Fighting over money is a top predictor of divorce, study shows
A new study show arguments over finances is a top predictor of divorce. (©zulufoto / Shutterstock.com)
Published Tuesday, July 16, 2013 1:41PM EDT
Last Updated Tuesday, July 16, 2013 4:07PM EDT
Couples who find themselves arguing about money may have a rocky road ahead, according to a new study that shows fighting about finances is the top predictor of divorce.
The study’s lead author, Jeffrey Dew, says couples may have their own deeply-rooted ideas about how much should be spent, and those ideas may not always align.
“We all have our own different ideas about what’s really, really important to use money for,” Dew, an associate professor of family, consumer and human development at Utah State University, told CTVNews.ca.
“When spouses fight about money, they might be attacking each other’s deeply held beliefs about money.”
Sonya Britt, the study’s co-author, said while all couples argue, arguing about money is “by far” the top predictor of divorce.
"It's not children, sex, in-laws or anything else. It's money -- for both men and women," Britt said.
The study titled “Examining the Relationship Between Financial Issues and Divorce,” and published in the Family Relations journal, looked at data for more than 4,500 couples as part of the U.S.-based National Survey of Families and Households.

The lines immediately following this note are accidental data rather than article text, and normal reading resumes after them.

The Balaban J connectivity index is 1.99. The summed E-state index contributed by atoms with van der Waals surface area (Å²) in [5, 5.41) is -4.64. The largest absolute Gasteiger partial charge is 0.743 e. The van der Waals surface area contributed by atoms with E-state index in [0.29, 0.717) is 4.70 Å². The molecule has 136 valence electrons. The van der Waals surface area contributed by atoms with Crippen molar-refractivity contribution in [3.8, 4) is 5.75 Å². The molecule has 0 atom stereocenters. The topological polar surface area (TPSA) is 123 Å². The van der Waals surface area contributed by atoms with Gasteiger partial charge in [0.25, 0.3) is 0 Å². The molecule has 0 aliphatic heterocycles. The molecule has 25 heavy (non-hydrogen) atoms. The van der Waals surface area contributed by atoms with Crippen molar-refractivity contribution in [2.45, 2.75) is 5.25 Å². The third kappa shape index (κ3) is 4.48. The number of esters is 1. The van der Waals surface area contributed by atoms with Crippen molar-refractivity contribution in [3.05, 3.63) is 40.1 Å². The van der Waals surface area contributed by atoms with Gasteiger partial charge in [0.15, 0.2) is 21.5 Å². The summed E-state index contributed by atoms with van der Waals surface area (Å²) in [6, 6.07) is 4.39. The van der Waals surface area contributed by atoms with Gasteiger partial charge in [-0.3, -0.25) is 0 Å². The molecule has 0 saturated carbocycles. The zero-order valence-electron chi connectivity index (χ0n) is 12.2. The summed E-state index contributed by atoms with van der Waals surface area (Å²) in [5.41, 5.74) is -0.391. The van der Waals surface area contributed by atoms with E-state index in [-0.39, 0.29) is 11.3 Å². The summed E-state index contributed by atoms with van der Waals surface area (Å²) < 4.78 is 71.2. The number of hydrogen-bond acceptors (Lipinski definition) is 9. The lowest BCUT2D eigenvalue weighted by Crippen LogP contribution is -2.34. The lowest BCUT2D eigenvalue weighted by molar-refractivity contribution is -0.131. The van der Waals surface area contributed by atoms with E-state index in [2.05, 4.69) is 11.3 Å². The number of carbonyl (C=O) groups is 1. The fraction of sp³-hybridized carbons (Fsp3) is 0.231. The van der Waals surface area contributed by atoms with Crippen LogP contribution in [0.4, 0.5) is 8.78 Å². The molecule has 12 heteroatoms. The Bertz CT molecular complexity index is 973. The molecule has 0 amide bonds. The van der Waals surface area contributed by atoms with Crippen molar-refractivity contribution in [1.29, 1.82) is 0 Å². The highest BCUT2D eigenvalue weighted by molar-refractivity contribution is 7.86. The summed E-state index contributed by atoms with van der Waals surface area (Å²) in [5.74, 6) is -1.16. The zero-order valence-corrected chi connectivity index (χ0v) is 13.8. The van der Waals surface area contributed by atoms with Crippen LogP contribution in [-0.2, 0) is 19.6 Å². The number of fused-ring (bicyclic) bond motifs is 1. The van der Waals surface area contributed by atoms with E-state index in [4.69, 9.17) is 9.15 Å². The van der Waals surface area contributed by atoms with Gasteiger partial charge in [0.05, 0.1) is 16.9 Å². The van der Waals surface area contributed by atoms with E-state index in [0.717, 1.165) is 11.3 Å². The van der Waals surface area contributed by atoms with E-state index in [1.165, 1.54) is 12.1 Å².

Researchers examined data related to what couples argue about – including children, money, in-laws, sex and spending time together – and then looked at which of those couples were divorced four to five years later.
Dew said that for men, arguments about money were the only predictor of divorce.
“For women, it was arguments about money and arguments about sex,” Dew said. “But arguments about money was the stronger predictor there.”
“One spouse might think the best thing to do with money is gain status -- buy the really nice luxury car, wear the really nice suits,” he said. “The other spouse may think that money might be best spent on security, maybe putting a lot of money into a retirement fund or paying off their mortgage earlier.”
Dew said arguments about money could also stem from other underlying issues.
“Maybe one spouse feels like they have less power in a relationship than the other,” he said. “They bring up the money as part of a way to fight about power and decision making.”
Britt noted that it takes couples longer to recover from arguments about money compared to other arguments.
She also said couples tend to use harsher language and the fights last longer when it revolves around money.
The study showed the earlier in the relationship arguments about money begin, the more harmful they are.
"It doesn't matter how long ago it was, but when they were first together and already arguing about money, there is a good chance they are going to have poor relationship satisfaction," she said.
If financial arguments continue, the satisfaction couples find in the relationship diminishes, Britt said.
She recommends that couples who find themselves fighting over money seek help from a financial planner.
"This is important because people who are stressed are very short-term focused. They don't plan for the future” she said. “If you can reduce stress, you can increase planning."
Dew said the study points to the need for couples to have a serious conversation about finances and come to some sort of agreement on certain goals for their money.